What is important though, is not intellectual understanding but practice. Rather than talking about work being the light of life, we actually have to work and life in that way. This should be our aim.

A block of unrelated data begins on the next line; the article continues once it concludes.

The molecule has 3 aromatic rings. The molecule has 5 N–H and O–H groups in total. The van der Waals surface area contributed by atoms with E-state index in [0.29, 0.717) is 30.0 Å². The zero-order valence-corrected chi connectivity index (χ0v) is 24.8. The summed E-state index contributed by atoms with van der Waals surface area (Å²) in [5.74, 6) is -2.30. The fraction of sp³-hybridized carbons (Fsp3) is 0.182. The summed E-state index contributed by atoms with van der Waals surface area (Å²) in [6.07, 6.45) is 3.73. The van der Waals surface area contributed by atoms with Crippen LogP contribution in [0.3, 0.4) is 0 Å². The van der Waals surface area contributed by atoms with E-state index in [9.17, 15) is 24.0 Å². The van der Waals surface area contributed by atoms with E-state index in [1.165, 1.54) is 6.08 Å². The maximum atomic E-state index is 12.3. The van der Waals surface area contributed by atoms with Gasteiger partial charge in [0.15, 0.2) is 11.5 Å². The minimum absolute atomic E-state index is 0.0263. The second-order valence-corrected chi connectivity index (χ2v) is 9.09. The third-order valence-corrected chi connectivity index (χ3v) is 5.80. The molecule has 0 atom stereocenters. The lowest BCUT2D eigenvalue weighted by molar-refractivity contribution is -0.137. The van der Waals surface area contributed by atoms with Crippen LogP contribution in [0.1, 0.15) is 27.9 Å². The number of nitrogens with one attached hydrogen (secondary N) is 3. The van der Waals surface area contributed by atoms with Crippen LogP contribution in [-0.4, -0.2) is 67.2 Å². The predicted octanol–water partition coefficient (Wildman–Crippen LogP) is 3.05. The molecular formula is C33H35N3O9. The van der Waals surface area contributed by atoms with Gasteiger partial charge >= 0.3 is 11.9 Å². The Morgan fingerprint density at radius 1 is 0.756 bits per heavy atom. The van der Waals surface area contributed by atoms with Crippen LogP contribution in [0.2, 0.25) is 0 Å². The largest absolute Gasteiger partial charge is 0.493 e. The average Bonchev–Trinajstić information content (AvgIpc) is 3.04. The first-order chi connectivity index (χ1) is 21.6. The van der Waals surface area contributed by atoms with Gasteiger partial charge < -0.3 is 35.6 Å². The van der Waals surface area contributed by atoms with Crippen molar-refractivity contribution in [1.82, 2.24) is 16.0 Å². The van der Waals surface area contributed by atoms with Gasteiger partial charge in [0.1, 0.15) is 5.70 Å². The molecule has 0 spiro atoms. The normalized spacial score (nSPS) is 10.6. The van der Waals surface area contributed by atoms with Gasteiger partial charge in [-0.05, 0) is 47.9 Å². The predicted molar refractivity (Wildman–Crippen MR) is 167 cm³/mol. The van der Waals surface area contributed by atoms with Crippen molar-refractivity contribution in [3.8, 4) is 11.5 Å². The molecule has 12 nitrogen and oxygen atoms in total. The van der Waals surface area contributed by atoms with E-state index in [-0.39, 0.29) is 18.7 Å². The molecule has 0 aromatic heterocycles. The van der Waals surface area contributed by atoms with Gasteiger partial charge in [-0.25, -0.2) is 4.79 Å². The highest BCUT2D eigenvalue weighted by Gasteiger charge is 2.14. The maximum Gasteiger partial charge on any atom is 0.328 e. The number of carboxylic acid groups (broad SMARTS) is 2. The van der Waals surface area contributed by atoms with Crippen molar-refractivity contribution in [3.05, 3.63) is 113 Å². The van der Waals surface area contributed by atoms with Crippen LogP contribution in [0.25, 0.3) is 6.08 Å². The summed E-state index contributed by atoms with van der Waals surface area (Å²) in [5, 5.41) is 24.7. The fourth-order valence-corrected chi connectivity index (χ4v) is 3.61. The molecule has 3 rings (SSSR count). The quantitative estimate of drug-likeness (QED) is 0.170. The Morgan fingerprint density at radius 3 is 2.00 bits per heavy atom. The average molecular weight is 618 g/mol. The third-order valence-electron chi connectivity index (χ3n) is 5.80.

Be that as it may - how come we feel so tired, how come we always feel busy? How come we think that work takes away our energy to do zazen? I think that is because we do not understand that work itself is life, and work itself can be a manifestation of our practice of zazen. Sometimes this has to do with the fact that we do not see the results of our work. Marx noticed that we got enstranged from our work. But even in a place like Antaiji, where we literally eat the fruits of our labour, it happens that we feel stresses out by work when we fail to see that work as practice. So when we feel to exhausted to do zazen, often we do not need to reduce the amount of work we do (and often that will not be possible anyway), but rather change our attitude towards that work. Unless we do so, we will never feel refreshed, no matter how many hours we sleep during zazen.